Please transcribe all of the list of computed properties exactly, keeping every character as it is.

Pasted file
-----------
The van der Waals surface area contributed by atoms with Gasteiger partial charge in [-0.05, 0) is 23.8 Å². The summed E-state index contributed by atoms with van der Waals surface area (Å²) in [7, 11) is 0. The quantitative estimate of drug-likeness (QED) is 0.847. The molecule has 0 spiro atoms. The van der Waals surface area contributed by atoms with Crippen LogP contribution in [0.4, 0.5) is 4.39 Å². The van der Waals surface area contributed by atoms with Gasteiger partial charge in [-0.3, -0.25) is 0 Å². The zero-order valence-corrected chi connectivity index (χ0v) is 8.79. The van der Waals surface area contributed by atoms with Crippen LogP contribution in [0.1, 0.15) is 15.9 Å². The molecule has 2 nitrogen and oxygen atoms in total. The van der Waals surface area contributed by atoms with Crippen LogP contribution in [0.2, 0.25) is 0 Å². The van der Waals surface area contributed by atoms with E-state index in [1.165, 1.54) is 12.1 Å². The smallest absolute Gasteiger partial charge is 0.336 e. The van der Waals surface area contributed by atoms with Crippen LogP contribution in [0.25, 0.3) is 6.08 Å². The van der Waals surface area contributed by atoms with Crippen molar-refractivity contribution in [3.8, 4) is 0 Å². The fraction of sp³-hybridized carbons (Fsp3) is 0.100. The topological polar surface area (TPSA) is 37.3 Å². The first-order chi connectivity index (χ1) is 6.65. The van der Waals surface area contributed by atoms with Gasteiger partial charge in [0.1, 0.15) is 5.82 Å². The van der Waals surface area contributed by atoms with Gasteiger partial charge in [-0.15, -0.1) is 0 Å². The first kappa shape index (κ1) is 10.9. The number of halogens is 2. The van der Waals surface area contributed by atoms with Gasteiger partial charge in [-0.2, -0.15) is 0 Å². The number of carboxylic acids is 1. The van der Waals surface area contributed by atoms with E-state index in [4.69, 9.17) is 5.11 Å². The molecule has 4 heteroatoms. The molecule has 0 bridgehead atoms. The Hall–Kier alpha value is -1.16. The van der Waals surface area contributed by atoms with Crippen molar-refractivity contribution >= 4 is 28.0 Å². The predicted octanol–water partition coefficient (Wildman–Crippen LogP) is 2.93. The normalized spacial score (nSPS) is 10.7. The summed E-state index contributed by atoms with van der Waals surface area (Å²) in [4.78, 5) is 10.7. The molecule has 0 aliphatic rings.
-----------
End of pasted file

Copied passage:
The van der Waals surface area contributed by atoms with Gasteiger partial charge in [-0.05, 0) is 23.8 Å². The summed E-state index contributed by atoms with van der Waals surface area (Å²) in [7, 11) is 0. The quantitative estimate of drug-likeness (QED) is 0.847. The molecule has 0 spiro atoms. The van der Waals surface area contributed by atoms with Crippen LogP contribution in [0.4, 0.5) is 4.39 Å². The van der Waals surface area contributed by atoms with Gasteiger partial charge in [-0.3, -0.25) is 0 Å². The zero-order valence-corrected chi connectivity index (χ0v) is 8.79. The van der Waals surface area contributed by atoms with Crippen LogP contribution in [0.1, 0.15) is 15.9 Å². The molecule has 2 nitrogen and oxygen atoms in total. The van der Waals surface area contributed by atoms with Crippen LogP contribution in [0.2, 0.25) is 0 Å². The van der Waals surface area contributed by atoms with E-state index in [1.165, 1.54) is 12.1 Å². The smallest absolute Gasteiger partial charge is 0.336 e. The van der Waals surface area contributed by atoms with Crippen LogP contribution in [0.25, 0.3) is 6.08 Å². The van der Waals surface area contributed by atoms with Crippen molar-refractivity contribution in [3.8, 4) is 0 Å². The fraction of sp³-hybridized carbons (Fsp3) is 0.100. The topological polar surface area (TPSA) is 37.3 Å². The first-order chi connectivity index (χ1) is 6.65. The van der Waals surface area contributed by atoms with Gasteiger partial charge in [0.1, 0.15) is 5.82 Å². The van der Waals surface area contributed by atoms with Gasteiger partial charge in [-0.15, -0.1) is 0 Å². The first kappa shape index (κ1) is 10.9. The number of halogens is 2. The van der Waals surface area contributed by atoms with Gasteiger partial charge in [-0.2, -0.15) is 0 Å². The number of carboxylic acids is 1. The van der Waals surface area contributed by atoms with E-state index in [4.69, 9.17) is 5.11 Å². The molecule has 4 heteroatoms. The molecule has 0 bridgehead atoms. The Hall–Kier alpha value is -1.16. The van der Waals surface area contributed by atoms with Crippen molar-refractivity contribution >= 4 is 28.0 Å². The predicted octanol–water partition coefficient (Wildman–Crippen LogP) is 2.93. The normalized spacial score (nSPS) is 10.7. The summed E-state index contributed by atoms with van der Waals surface area (Å²) in [4.78, 5) is 10.7. The molecule has 0 aliphatic rings.